F.E.W. made news in 2011, when it became the first distillery to open in Evanston, Illinois, since Prohibition. (Formerly a dry city, Evanston was the home of the Women’s Temperance Movement.) A favorite for whiskey, F.E.W. doesn’t disappoint on the gin side, either. The hints of citrus and vanilla in the American Gin ($40) make it a great spring sipper, while the smoky, peppery Barrel Gin ($45) rivals the distillery’s best whiskeys.
New York City spice expert Lior Liev didn’t hold back when he teamed up with Cardinal Spirits (Indiana) to create a truly botanical gin. With handfuls of zuta (a variety of wild Israeli mint), piney caper berries, and just enough juniper berries to sneak out from behind it all, Terra Botanical Gin ($40) is definitely off the beaten spice path.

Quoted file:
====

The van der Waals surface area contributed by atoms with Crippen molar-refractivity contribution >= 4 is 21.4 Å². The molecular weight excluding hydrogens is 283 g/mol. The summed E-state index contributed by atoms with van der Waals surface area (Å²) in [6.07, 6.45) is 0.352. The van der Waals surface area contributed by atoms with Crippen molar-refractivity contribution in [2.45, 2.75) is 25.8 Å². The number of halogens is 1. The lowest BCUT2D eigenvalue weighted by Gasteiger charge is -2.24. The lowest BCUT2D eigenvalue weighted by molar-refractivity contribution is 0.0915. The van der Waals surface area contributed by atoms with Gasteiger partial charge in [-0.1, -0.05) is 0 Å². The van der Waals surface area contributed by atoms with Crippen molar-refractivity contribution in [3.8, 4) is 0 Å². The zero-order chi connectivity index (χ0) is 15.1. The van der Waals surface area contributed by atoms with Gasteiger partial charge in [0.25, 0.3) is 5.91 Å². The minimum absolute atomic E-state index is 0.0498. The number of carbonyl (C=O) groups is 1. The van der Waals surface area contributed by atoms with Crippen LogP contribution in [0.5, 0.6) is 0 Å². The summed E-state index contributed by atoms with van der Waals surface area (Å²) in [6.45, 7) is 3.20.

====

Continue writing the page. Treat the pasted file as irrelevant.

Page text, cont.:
When Sipsmith opened in 2009, it was London’s first traditional copper distillery since 1820. The aptly named V.J.O.P. (Very Junipery Over Proof gin, $50) and London Dry Gin, the distiller’s take on the traditional, with a strong juniper profile and a whiff of citrus ($35), are our go-to classic cocktail picks.
What started in a Chicago basement quickly catapulted into a cult distillery known for its wildly creative seasonal gins and riffs on classic digestifs. But it is still Letherbee’s Original Label Gin ($32)—a blend of nearly a dozen botanicals with hints of cardamom, coriander, and ginger—that has the place of honor on our bar cart.